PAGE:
They have been at a stalemate for weeks over a spending plan for the 2016 fiscal year, which begins Wednesday.
The Illinois House is now considering a temporary budget fix. House Speaker Michael Madigan proposed a $2.2 billion plan would keep core state services going through July.
"Obviously, I'm disappointed and frustrated with the General Assembly. We could and should resolve these issues on a prompt basis. This has dragged on for a while," Gov. Rauner said.
The Governor's team turned their nose up at a Hail Mary thrown by Madigan: a plan that would fund core services for one month. If Rauner agrees, he may lose leverage on a property tax freeze, budget cuts and other reforms.
"Let's get to work on the number one problem facing Illinois: the budget deficit. Let's not function in the extreme, let's function in moderation and make sure everyone is reasonable during this," Madigan said.
ABC7's Ben Bradley asks: "What did you accomplish today?"
"Zero. Absolutely nothing accomplished," said State Rep. Jim Durkin, R-House Minority Leader. "When you send a budget $4 billion out of balance, this is what happens."
"We're talking about providing services for the people of the State of Illinois. Why should that be leveraged against anything other than providing those services?" said State Rep. Will Davis, D-Hazel Crest.
The budget director for Gov. Bruce Rauner told lawmakers that labeling what will happen without a deal a "government shutdown" is simply a scare tactic.
Lawmakers will vote Wednesday on the one-month $2.2 billion budget to fund core services, and it is expected to pass. If so, Gov. Rauner is expected to veto the one-month budget. A Rauner spokesperson said Tuesday that the governor doesn't think one-month Band-Aid budgets are any way to govern.
POSSIBLE SHUTDOWN PUTS SOCIAL SERVICES IN JEOPARDY
The state has contracts with hundreds of non-profits who provide services and programs for thousands of Illinois residents. Without state money, many of the organizations would have to shut down, or at the very least, cut staff and services.
Protesters are worried that some of the state's most vulnerable residents will bear the brunt of this budget crisis and they are voicing their concerns throughout Illinois. In Waukegan, people prayed for action with a message aimed at Springfield.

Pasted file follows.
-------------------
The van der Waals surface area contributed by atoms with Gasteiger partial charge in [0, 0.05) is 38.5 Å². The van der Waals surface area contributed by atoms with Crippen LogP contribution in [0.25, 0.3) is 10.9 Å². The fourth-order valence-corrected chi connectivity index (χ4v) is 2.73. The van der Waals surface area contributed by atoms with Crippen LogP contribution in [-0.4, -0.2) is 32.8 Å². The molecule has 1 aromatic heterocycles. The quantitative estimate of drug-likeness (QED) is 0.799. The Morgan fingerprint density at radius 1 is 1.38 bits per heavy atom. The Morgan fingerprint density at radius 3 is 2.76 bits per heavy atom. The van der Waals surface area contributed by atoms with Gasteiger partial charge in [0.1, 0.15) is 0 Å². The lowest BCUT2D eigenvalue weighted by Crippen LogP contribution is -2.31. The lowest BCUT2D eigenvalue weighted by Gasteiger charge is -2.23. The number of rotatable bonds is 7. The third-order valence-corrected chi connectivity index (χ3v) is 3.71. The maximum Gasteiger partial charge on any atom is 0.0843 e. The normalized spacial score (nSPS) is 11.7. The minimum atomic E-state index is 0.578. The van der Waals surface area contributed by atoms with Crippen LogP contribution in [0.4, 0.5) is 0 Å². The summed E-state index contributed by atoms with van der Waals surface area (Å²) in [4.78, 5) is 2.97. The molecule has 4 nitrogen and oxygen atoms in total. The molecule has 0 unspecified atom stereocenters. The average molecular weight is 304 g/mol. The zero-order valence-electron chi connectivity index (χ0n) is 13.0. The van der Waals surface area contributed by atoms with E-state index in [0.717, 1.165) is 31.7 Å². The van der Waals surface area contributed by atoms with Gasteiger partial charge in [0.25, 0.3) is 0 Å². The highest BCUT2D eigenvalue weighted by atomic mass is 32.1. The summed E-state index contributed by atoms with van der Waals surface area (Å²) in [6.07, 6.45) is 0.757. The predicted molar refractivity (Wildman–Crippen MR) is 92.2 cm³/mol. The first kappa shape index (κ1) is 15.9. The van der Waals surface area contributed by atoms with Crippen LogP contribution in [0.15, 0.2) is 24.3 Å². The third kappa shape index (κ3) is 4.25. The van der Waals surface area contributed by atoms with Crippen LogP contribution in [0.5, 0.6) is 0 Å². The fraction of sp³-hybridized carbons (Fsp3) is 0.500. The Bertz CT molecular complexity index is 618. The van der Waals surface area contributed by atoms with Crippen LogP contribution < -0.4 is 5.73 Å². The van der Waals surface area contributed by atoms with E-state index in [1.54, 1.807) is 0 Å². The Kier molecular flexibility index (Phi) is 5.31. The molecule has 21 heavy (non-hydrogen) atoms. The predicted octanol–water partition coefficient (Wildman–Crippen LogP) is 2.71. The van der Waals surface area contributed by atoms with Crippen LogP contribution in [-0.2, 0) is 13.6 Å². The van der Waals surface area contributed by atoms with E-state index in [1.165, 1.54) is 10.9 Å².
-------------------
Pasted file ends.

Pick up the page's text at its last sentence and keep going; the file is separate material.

"If they are not here for us, will we be there for them? No," said Faith Arnold, a child care provider.
Health care and child care providers are likely among the first to be impacted by the budget stalemate.
The money they get from state contracts to provide services for those in need will begin to dry up on Wednesday.
"This is going to affect thousands of families in the whole state," said Martina Rocha, a home child care provider.
Some state services won't change at midnight. State parks will remain open, as will driver's license facilities. State police will also continue their work and retiree pensions will still be paid, but subsidies for various human services are now in jeopardy.
The YMCA of Metropolitan Chicago said 75 percent of the children in its summer day care rely on state money to participate in the program.
"It will impact whether or not parents can work. It will impact whether or not kids are home by themselves," said Fran Bell, YMCA of Metropolitan Chicago.
Alantris Muhammad provides full-time home care for a patient with traumatic brain injury. She said she'll continue to do so, even if the state doesn't pay her.
"This is how I provide for my family. This is how I pay my mortgage, my car note, my insurance," Muhammad said.
Over 300 social service agencies have sent a letter to Gov. Rauner and the leadership in Springfield urging them to come to an agreement. Non-profits and state workers plan to hold a rally at the Thompson Center beginning at 10 a.m. Wednesday.
Stay with ABC7 Eyewitness News and ABC7Chicago.com for continuing coverage of the budget crisis.